About Me






I am passionate about supporting individuals in discovering their inner wisdom and living self-compassionate, authentic, meaningful lives. I am honored and humbled to witness the germination, growth, and flowering of the human spirit.

My approach weaves together traditional, Western, theories with mindfulness, meditation, and Eastern philosophy. I obtained my doctoral degree at the California Institute of Integral Studies. There, I obtained training in Cognitive Behavioral, Existential, Humanistic, and Psychodynamic approaches to healing. I also studied Taoist and Buddhist perspectives on wellbeing. I completed my internship at the Post Traumatic Stress Center in New Haven, Connecticut, where I witnessed individuals not only experience alleviation of their symptoms, but also flourish and re-discover meaning after having lost faith in their core spiritual beliefs. Since becoming a licensed psychologist, I have been on the faculty at Yale University, where I am regularly exposed to cutting edge research and treatment approaches. Concurrently, I have completed yoga teacher training as well as certification in Yoga of 12 Step Recovery and a workshop in Yoga Based Cognitive Behavioral Treatment of Anxiety. I am currently working towards certification as a yoga therapist. I teach several classes in the community, and am happy to integrate yoga into "talk therapy" for those who are interested.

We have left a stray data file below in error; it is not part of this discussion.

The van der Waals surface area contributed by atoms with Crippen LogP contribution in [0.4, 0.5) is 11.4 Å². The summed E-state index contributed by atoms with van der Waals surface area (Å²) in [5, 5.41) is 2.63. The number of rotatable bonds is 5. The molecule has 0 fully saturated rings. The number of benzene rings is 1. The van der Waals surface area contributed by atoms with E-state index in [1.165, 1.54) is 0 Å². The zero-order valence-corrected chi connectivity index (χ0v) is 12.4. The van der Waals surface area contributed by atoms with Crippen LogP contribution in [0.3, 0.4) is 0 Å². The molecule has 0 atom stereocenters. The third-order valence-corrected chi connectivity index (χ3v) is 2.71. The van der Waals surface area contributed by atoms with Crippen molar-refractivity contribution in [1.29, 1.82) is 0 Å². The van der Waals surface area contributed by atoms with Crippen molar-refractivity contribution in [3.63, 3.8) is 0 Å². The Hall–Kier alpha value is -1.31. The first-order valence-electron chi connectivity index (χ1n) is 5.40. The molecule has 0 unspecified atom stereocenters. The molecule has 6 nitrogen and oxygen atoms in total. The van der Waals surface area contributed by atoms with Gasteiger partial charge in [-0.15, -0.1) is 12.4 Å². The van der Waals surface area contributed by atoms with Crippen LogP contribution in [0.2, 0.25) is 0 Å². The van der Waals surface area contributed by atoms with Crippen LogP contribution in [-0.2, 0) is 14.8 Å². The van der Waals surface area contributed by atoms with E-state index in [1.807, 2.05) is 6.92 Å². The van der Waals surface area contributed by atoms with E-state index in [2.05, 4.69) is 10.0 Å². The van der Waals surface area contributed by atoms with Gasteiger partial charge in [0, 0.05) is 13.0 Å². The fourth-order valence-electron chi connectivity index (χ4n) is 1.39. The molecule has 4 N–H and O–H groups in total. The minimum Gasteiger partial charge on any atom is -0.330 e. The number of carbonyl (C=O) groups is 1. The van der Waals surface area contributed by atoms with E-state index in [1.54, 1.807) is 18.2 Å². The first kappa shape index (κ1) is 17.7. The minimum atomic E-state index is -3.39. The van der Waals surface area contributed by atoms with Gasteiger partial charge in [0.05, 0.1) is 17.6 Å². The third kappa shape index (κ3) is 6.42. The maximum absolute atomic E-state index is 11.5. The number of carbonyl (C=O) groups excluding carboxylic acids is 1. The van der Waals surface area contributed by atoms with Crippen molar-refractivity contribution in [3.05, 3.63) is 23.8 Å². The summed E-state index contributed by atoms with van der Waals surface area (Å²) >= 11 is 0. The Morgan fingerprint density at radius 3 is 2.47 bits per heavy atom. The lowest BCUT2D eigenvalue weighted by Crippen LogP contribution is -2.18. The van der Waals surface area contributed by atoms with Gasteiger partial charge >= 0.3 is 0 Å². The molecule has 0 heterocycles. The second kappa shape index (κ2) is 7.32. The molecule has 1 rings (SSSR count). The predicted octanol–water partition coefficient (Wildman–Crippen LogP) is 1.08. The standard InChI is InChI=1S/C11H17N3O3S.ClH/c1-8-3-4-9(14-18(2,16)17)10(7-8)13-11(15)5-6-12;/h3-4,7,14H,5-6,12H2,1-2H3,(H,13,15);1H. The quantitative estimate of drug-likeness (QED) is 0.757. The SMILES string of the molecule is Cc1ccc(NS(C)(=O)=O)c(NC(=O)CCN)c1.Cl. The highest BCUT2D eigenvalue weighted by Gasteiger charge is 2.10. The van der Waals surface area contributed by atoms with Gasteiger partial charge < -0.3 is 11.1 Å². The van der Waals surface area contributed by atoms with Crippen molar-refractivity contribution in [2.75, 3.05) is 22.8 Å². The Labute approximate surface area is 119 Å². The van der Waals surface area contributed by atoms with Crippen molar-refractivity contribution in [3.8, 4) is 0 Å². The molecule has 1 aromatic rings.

In my experience, the most powerful approach to healing and transformation lies in creating a sacred space where each individual can look inside and find his or her inner wisdom and inner capacity for healing.

Throughout my life, I have been curious about components of well-being and dis-ease that occur at the individual and also at the social/cultural and global levels. I have sought to examine these factors from a variety of perspectives, such as that of a participant observer, that of an academic, and from personal self-reflection—experiencing, reflecting, studying what others have written, and then experiencing again in an iterative manner. For example, spending two years as the only American in a Southern African village provided me with the experience of being “other” common to many therapy participants. Walking into a prison to do a mental health evaluation and then walking out again provides rich opportunity to self-reflect on the experience and meaning of freedom and confinement. I believe that my multi-modal, multidisciplinary approach to the examination of well-being and dis-ease enhances my ability to see and empathize with the complexities of therapy participants’ situations while simultaneously employing empirically validated therapies to treat anxiety, depression, and addiction.

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